Melvin Carter is busy — and he isn’t even St. Paul’s mayor yet.
He starts answering e-mails before dawn. He meets with members of St. Paul Mayor Chris Coleman’s outgoing administration. He weighs staffing decisions for the mayor’s office and candidates vying to lead city departments. He attends news conferences and ribbon-cuttings. And with just days left before he takes office, he’s preparing to launch an ambitious policy agenda and make major changes to how the mayor’s office interacts with the people it serves.
It’s a daunting task, but the mayor-elect is more excited than anxious.
“The work ahead of us is huge,” Carter said on a recent Monday morning at City Hall, where his transition team has set up a makeshift office. “The focus for me is saying, ‘I don’t have to do that work by myself.’ ”
Carter will become the city’s first new mayor in 12 years at a swearing-in ceremony Tuesday at Central High School, his alma mater and a site that highlights his community connections. His inauguration comes after almost two years spent making his pitch to voters and a heated campaign that turned contentious in the weeks before the election.
The 38-year-old has already made history. A former council member and executive director of Gov. Mark Dayton’s Children’s Cabinet, Carter’s decisive Election Day win makes him the first black mayor of St. Paul. He put forward an agenda that includes implementing a citywide $15 minimum wage and pledged to involve residents in making decisions — beginning with the hiring process for city department directors that included input from a group of about 100 community members. Carter announced his choices Friday, keeping four directors who served under Coleman and choosing six new department leaders.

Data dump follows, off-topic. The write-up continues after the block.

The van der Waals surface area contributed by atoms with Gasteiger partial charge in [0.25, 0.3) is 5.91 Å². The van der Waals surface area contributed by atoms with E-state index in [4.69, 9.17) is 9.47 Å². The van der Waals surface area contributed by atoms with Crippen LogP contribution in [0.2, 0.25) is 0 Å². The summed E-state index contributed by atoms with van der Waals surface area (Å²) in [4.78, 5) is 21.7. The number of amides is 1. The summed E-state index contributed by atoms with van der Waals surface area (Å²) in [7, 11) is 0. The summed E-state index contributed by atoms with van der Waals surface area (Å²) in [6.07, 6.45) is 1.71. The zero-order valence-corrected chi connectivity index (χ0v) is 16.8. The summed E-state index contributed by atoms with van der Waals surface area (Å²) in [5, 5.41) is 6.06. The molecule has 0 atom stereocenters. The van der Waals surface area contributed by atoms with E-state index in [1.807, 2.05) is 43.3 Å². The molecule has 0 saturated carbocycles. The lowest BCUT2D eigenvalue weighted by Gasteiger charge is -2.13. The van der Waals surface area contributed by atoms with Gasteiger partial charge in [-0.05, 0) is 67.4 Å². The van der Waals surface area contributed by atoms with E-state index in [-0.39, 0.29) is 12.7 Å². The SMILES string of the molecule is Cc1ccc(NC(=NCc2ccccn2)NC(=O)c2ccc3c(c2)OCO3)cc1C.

But Carter will have to tackle issues beyond his own wish list, from overseeing the development of the 135-acre former Ford site and the Minnesota United soccer stadium to managing the rollout of citywide trash collection and making sure the Police Department is equipped to handle the rising number of 911 calls.
And he’ll have to push, sometimes, to advance plans that differ from the ideas of his predecessor.
“How do you build off the great work that’s been done by Mayor Coleman without just doing more of the same?” said Kathy Lantry, public works director and former City Council president. “You have to make it your own.”
St. Paul is a different city — a bigger, busier and more developed city — than it was when Coleman took office in 2006.
On Coleman’s watch, downtown St. Paul got CHS Field and the Palace Theatre, University Avenue got the Green Line light rail, and a surface parking lot in the Midway neighborhood began its transformation into a soccer stadium. Meanwhile, the city’s population has grown from less than 280,000 people to more than 300,000.
“There’s no question the city’s in a better place than we were 12 years ago when Chris Coleman came into office,” Carter said.
But Carter envisions going further. The campaign platform he will carry into the mayor’s office includes a slew of initiatives from expanding bicycle and pedestrian infrastructure to making it easier for St. Paul residents to open businesses.
Still, not everything Carter wants to do is new. Some of his proposals, including expanding access to prekindergarten programs and reforming the Police Department, are already in the works.